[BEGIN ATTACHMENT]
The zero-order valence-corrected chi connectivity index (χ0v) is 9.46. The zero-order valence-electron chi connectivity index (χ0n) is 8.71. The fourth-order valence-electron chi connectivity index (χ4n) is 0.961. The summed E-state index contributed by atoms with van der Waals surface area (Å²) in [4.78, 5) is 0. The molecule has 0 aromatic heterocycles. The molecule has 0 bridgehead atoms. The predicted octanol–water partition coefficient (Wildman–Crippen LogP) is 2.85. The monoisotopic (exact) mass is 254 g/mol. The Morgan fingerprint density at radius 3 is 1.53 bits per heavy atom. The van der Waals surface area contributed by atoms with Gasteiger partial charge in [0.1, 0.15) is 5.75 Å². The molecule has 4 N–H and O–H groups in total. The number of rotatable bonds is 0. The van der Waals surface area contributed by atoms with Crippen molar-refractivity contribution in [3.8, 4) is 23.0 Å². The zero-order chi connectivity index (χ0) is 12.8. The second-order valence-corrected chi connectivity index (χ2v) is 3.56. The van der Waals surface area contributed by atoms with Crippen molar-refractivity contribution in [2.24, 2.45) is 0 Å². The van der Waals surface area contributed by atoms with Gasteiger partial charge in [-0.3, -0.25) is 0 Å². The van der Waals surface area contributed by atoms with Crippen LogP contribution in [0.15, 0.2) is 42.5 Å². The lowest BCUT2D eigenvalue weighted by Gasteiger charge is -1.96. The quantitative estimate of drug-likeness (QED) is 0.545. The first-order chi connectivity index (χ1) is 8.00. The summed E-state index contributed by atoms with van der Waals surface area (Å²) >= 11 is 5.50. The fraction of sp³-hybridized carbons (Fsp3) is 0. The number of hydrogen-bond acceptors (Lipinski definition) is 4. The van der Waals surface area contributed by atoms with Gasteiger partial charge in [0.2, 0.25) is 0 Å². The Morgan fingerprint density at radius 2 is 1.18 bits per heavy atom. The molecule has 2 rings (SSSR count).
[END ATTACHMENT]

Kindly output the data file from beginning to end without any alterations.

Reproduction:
The zero-order valence-corrected chi connectivity index (χ0v) is 9.46. The zero-order valence-electron chi connectivity index (χ0n) is 8.71. The fourth-order valence-electron chi connectivity index (χ4n) is 0.961. The summed E-state index contributed by atoms with van der Waals surface area (Å²) in [4.78, 5) is 0. The molecule has 0 aromatic heterocycles. The molecule has 0 bridgehead atoms. The predicted octanol–water partition coefficient (Wildman–Crippen LogP) is 2.85. The monoisotopic (exact) mass is 254 g/mol. The Morgan fingerprint density at radius 3 is 1.53 bits per heavy atom. The van der Waals surface area contributed by atoms with Gasteiger partial charge in [0.1, 0.15) is 5.75 Å². The molecule has 4 N–H and O–H groups in total. The number of rotatable bonds is 0. The van der Waals surface area contributed by atoms with Crippen molar-refractivity contribution in [3.8, 4) is 23.0 Å². The zero-order chi connectivity index (χ0) is 12.8. The second-order valence-corrected chi connectivity index (χ2v) is 3.56. The van der Waals surface area contributed by atoms with Crippen molar-refractivity contribution in [2.24, 2.45) is 0 Å². The van der Waals surface area contributed by atoms with Gasteiger partial charge in [-0.3, -0.25) is 0 Å². The van der Waals surface area contributed by atoms with Crippen LogP contribution in [0.15, 0.2) is 42.5 Å². The lowest BCUT2D eigenvalue weighted by Gasteiger charge is -1.96. The quantitative estimate of drug-likeness (QED) is 0.545. The first-order chi connectivity index (χ1) is 8.00. The summed E-state index contributed by atoms with van der Waals surface area (Å²) >= 11 is 5.50. The fraction of sp³-hybridized carbons (Fsp3) is 0. The number of hydrogen-bond acceptors (Lipinski definition) is 4. The van der Waals surface area contributed by atoms with Gasteiger partial charge in [0.2, 0.25) is 0 Å². The Morgan fingerprint density at radius 2 is 1.18 bits per heavy atom. The molecule has 2 rings (SSSR count).